note 2. In rejecting absolutely, in all its possible forms, the tutelage that intelligence, developed by science and by the practice of affairs, of men and of life, could wish to exercise over the ignorant masses, we are far from denying their natural and salutary influence on these masses,—provided that this influence is only exercised in an entirely simple manner, by the natural action of every superior intelligence on inferior intelligences, and that it not be dressed up with any official character or any privilege, whether political or social,—two things that never fail to produce, on the one hand, the enslavement of the masses, and, on the other, the corruption and stupefaction of the intelligences that are accorded them.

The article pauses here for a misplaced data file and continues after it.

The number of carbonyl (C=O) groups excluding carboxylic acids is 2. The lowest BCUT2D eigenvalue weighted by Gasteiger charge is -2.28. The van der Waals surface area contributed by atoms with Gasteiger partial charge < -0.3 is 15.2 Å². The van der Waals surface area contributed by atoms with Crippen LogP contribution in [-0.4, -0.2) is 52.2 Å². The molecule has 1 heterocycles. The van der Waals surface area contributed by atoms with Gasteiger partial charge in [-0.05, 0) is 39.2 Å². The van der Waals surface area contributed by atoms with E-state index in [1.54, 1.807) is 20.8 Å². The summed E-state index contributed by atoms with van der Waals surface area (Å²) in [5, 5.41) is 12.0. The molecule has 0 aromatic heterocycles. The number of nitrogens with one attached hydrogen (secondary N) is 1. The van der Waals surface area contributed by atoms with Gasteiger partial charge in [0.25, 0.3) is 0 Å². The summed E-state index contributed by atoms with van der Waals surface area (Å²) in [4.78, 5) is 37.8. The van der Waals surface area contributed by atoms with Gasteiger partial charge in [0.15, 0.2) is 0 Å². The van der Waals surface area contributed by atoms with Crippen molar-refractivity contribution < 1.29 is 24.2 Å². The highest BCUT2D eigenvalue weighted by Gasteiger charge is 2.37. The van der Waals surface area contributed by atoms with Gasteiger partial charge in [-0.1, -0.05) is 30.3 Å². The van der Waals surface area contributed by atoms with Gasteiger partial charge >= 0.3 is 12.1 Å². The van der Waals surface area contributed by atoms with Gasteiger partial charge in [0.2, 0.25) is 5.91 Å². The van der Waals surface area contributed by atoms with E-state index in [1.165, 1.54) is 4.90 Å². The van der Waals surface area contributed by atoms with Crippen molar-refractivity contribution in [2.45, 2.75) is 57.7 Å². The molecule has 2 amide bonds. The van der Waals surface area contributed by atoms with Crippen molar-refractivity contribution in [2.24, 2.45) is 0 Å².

II. Negation of free will and of the right of society to punish;—every human individual, without any exception, never being anything but the involuntary product of their natural and social environment.—The four great causes of all human immorality are: 1) the absence of rational hygiene and education; 2) the inequality of economic and social conditions; 3) the ignorance of the masses, which naturally results from it, and 4) their inevitable consequence—slavery. The education, instruction and organization of society according to liberty and justice must replace punishment. During the whole transitory era, more or less long, which cannot fail to follow the social revolution—society, in the interest of its own defense against incorrigible individuals—not culpable, but dangerous,—will never apply to them any other punishment but that of placing them outside its guarantee and its solidarity—exclusion